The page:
Evolutionary Trace for Prediction and Redesign of Protein Functional Sites

Department of Molecular and Human Genetics, Baylor College of Medicine, Houston, TX, USA.
Methods in Molecular Biology (Impact Factor: 1.29). 01/2012; 819:29-42. DOI: 10.1007/978-1-61779-465-0_3
Source: PubMed


The evolutionary trace (ET) is the single most validated approach to identify protein functional determinants and to target mutational analysis, protein engineering and drug design to the most relevant sites of a protein. It applies to the entire proteome; its predictions come with a reliability score; and its results typically reach significance in most protein families with 20 or more sequence homologs. In order to identify functional hot spots, ET scans a multiple sequence alignment for residue variations that correlate with major evolutionary divergences. In case studies this enables the selective separation, recoding, or mimicry of functional sites and, on a large scale, this enables specific function predictions based on motifs built from select ET-identified residues. ET is therefore an accurate, scalable and efficient method to identify the molecular determinants of protein function and to direct their rational perturbation for therapeutic purposes. Public ET servers are located at:

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Available from: Angela D Wilkins, Mar 26, 2014
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    • "c i ranges between 0 and 1, where lower values imply higher evolutionary importance. It is taken from the coverage column of the corresponding ET file, produced by a sequence analysis on homologous proteins(Wilkins et al., 2012). k is -1 if c i is less than the threshold defined as below; otherwise it is 1. "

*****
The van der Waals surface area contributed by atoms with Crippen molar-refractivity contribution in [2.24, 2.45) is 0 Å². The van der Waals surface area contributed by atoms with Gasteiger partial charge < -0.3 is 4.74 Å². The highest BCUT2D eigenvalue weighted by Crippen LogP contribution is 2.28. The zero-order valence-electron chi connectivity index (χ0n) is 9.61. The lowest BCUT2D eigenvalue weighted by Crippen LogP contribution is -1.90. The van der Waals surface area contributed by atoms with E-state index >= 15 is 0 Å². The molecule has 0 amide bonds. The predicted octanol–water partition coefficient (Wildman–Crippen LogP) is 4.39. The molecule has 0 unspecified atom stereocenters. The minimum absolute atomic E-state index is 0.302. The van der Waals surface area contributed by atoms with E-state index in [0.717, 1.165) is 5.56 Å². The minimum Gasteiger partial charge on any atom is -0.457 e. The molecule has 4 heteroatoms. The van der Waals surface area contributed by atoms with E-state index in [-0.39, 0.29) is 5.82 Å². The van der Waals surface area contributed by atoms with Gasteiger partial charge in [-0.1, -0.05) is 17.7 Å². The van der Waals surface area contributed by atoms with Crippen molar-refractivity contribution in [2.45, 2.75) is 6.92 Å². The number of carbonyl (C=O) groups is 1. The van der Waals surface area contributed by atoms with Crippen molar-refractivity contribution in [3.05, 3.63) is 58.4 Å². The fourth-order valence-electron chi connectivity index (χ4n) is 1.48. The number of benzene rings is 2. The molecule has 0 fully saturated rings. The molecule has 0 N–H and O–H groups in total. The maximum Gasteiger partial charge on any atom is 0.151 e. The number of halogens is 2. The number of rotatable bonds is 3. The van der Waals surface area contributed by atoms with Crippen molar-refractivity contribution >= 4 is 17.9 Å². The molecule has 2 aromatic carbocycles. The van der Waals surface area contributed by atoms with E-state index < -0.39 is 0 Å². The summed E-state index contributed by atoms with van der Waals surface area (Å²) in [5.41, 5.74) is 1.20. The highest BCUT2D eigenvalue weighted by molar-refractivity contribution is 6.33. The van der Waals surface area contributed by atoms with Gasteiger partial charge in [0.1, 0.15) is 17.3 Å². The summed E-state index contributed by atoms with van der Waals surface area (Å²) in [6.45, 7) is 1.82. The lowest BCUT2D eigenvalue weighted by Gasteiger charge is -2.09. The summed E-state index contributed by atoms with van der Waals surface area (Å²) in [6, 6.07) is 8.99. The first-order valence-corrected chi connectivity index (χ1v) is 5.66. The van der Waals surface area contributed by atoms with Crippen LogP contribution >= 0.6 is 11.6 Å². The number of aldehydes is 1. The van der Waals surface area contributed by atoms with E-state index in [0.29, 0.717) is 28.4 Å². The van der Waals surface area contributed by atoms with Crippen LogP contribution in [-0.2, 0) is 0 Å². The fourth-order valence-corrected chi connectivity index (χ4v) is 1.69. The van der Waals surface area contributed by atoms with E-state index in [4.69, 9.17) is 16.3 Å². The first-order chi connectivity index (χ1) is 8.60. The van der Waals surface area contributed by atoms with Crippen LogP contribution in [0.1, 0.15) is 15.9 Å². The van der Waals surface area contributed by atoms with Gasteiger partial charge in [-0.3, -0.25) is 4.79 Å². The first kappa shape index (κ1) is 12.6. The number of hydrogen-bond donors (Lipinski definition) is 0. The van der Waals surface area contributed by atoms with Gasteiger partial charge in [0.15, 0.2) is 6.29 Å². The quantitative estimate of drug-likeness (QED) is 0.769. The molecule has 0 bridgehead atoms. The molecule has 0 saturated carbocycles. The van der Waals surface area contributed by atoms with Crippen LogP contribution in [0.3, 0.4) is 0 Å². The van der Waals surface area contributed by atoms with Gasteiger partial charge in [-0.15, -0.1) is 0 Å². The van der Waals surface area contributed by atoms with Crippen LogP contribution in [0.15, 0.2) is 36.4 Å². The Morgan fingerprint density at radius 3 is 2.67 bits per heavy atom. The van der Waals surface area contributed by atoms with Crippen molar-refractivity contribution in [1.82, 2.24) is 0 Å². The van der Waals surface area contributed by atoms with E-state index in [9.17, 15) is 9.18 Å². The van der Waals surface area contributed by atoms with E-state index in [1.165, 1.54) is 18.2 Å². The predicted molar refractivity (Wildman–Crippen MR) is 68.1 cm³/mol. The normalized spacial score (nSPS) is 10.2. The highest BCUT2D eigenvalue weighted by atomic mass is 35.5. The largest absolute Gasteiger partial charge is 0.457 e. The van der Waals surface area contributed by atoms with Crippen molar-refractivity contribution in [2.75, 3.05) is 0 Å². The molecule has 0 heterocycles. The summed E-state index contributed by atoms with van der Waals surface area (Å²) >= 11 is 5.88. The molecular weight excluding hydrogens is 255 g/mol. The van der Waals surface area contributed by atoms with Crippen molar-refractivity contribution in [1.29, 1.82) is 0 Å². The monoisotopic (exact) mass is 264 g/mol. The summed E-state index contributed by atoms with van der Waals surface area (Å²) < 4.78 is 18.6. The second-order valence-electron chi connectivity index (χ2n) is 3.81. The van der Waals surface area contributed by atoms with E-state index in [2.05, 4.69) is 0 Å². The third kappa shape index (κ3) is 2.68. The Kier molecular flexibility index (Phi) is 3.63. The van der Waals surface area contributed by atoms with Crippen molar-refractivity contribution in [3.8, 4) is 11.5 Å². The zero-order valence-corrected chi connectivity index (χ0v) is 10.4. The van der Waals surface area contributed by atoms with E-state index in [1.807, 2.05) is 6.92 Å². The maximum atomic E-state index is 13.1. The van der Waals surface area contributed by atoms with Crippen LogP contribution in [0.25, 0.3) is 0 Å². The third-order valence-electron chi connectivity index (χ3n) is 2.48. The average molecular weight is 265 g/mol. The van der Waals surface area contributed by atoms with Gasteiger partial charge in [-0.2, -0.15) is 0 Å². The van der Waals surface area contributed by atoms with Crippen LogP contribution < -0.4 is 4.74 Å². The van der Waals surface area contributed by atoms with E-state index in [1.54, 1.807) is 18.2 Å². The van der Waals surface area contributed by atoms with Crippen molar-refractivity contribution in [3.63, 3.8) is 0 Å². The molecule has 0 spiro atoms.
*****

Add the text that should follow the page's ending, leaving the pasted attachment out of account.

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    Journal of computational biology: a journal of computational molecular cell biology 09/2015; 22(9):892-904. DOI:10.1089/cmb.2015.0114 · 1.74 Impact Factor
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    • "First, the structures reveal the exposed surface residues that are available for interaction. Second, the protein surfaces may be inspected for signs of binding sites, such as clusters of evolutionarily important residues (Madabushi et al., 2002; Yao et al., 2003; Wilkins et al., 2012). Third, the proposed interacting surfaces can be tested for shape (geometric, steric) and physicochemical (e.g. "
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    • "), one of the most validated approaches currently available for identifying functional sites within a protein (Wilkens et al., 2012). The ET method identifies functionally important amino acid residues by analyzing evolutionary patterns of sequence variations and then ranking every residue by relative importance. "
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